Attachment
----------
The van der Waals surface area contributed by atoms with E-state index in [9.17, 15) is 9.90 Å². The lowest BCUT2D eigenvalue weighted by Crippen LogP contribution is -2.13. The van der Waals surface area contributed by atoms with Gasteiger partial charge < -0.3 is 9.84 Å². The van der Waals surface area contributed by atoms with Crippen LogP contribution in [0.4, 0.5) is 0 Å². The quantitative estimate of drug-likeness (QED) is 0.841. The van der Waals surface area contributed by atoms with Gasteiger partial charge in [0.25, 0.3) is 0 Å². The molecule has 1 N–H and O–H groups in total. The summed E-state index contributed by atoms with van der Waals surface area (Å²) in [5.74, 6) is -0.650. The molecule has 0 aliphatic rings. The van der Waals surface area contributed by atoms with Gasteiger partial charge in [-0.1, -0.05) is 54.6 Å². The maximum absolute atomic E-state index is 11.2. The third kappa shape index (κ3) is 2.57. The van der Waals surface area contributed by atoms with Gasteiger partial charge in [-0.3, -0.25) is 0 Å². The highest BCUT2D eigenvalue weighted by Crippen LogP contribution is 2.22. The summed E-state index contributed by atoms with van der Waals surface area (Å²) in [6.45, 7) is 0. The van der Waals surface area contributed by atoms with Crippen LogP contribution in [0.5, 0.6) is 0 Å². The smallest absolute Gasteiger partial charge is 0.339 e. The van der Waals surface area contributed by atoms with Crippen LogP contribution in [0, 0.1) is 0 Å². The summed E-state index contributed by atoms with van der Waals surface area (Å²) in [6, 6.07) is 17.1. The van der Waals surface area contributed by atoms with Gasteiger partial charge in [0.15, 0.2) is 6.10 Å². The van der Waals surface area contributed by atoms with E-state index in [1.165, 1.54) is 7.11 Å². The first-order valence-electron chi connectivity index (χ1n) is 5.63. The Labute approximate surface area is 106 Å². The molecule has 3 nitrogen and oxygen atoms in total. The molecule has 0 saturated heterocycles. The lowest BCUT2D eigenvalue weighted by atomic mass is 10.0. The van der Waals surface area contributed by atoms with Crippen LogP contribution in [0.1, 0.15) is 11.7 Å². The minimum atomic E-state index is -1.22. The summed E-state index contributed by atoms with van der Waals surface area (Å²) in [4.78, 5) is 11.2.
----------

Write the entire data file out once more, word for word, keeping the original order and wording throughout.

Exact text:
The van der Waals surface area contributed by atoms with E-state index in [9.17, 15) is 9.90 Å². The lowest BCUT2D eigenvalue weighted by Crippen LogP contribution is -2.13. The van der Waals surface area contributed by atoms with Gasteiger partial charge < -0.3 is 9.84 Å². The van der Waals surface area contributed by atoms with Crippen LogP contribution in [0.4, 0.5) is 0 Å². The quantitative estimate of drug-likeness (QED) is 0.841. The van der Waals surface area contributed by atoms with Gasteiger partial charge in [0.25, 0.3) is 0 Å². The molecule has 1 N–H and O–H groups in total. The summed E-state index contributed by atoms with van der Waals surface area (Å²) in [5.74, 6) is -0.650. The molecule has 0 aliphatic rings. The van der Waals surface area contributed by atoms with Gasteiger partial charge in [-0.1, -0.05) is 54.6 Å². The maximum absolute atomic E-state index is 11.2. The third kappa shape index (κ3) is 2.57. The van der Waals surface area contributed by atoms with Gasteiger partial charge in [-0.3, -0.25) is 0 Å². The highest BCUT2D eigenvalue weighted by Crippen LogP contribution is 2.22. The summed E-state index contributed by atoms with van der Waals surface area (Å²) in [6.45, 7) is 0. The van der Waals surface area contributed by atoms with Crippen LogP contribution in [0.5, 0.6) is 0 Å². The smallest absolute Gasteiger partial charge is 0.339 e. The van der Waals surface area contributed by atoms with Crippen LogP contribution in [0, 0.1) is 0 Å². The summed E-state index contributed by atoms with van der Waals surface area (Å²) in [6, 6.07) is 17.1. The van der Waals surface area contributed by atoms with Gasteiger partial charge in [0.15, 0.2) is 6.10 Å². The van der Waals surface area contributed by atoms with E-state index in [1.165, 1.54) is 7.11 Å². The first-order valence-electron chi connectivity index (χ1n) is 5.63. The Labute approximate surface area is 106 Å². The molecule has 3 nitrogen and oxygen atoms in total. The molecule has 0 saturated heterocycles. The lowest BCUT2D eigenvalue weighted by atomic mass is 10.0. The van der Waals surface area contributed by atoms with Crippen LogP contribution in [0.1, 0.15) is 11.7 Å². The minimum atomic E-state index is -1.22. The summed E-state index contributed by atoms with van der Waals surface area (Å²) in [4.78, 5) is 11.2.